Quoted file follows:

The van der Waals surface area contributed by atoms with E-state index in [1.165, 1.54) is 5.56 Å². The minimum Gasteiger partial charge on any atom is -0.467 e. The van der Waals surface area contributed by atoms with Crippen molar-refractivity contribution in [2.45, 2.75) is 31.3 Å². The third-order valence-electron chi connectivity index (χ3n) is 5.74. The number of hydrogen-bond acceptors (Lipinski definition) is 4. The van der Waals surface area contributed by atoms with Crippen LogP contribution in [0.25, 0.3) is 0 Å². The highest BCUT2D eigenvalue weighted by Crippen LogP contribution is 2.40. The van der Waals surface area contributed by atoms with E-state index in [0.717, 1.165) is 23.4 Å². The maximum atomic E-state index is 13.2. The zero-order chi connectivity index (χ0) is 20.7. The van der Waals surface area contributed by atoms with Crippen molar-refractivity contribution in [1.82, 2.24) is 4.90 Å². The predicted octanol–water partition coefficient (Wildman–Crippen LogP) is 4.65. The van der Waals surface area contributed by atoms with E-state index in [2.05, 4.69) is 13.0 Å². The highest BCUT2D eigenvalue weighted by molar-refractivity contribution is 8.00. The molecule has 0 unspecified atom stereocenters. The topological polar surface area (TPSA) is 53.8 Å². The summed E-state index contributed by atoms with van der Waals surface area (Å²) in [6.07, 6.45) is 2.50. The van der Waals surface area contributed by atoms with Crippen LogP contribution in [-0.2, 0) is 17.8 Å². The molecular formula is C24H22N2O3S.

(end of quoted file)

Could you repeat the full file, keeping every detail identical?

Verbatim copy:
The van der Waals surface area contributed by atoms with E-state index in [1.165, 1.54) is 5.56 Å². The minimum Gasteiger partial charge on any atom is -0.467 e. The van der Waals surface area contributed by atoms with Crippen molar-refractivity contribution in [2.45, 2.75) is 31.3 Å². The third-order valence-electron chi connectivity index (χ3n) is 5.74. The number of hydrogen-bond acceptors (Lipinski definition) is 4. The van der Waals surface area contributed by atoms with Crippen LogP contribution in [0.25, 0.3) is 0 Å². The highest BCUT2D eigenvalue weighted by Crippen LogP contribution is 2.40. The van der Waals surface area contributed by atoms with E-state index in [0.717, 1.165) is 23.4 Å². The maximum atomic E-state index is 13.2. The zero-order chi connectivity index (χ0) is 20.7. The van der Waals surface area contributed by atoms with Crippen molar-refractivity contribution in [1.82, 2.24) is 4.90 Å². The predicted octanol–water partition coefficient (Wildman–Crippen LogP) is 4.65. The van der Waals surface area contributed by atoms with E-state index in [2.05, 4.69) is 13.0 Å². The highest BCUT2D eigenvalue weighted by molar-refractivity contribution is 8.00. The molecule has 0 unspecified atom stereocenters. The topological polar surface area (TPSA) is 53.8 Å². The summed E-state index contributed by atoms with van der Waals surface area (Å²) in [6.07, 6.45) is 2.50. The van der Waals surface area contributed by atoms with Crippen LogP contribution in [-0.2, 0) is 17.8 Å². The molecular formula is C24H22N2O3S.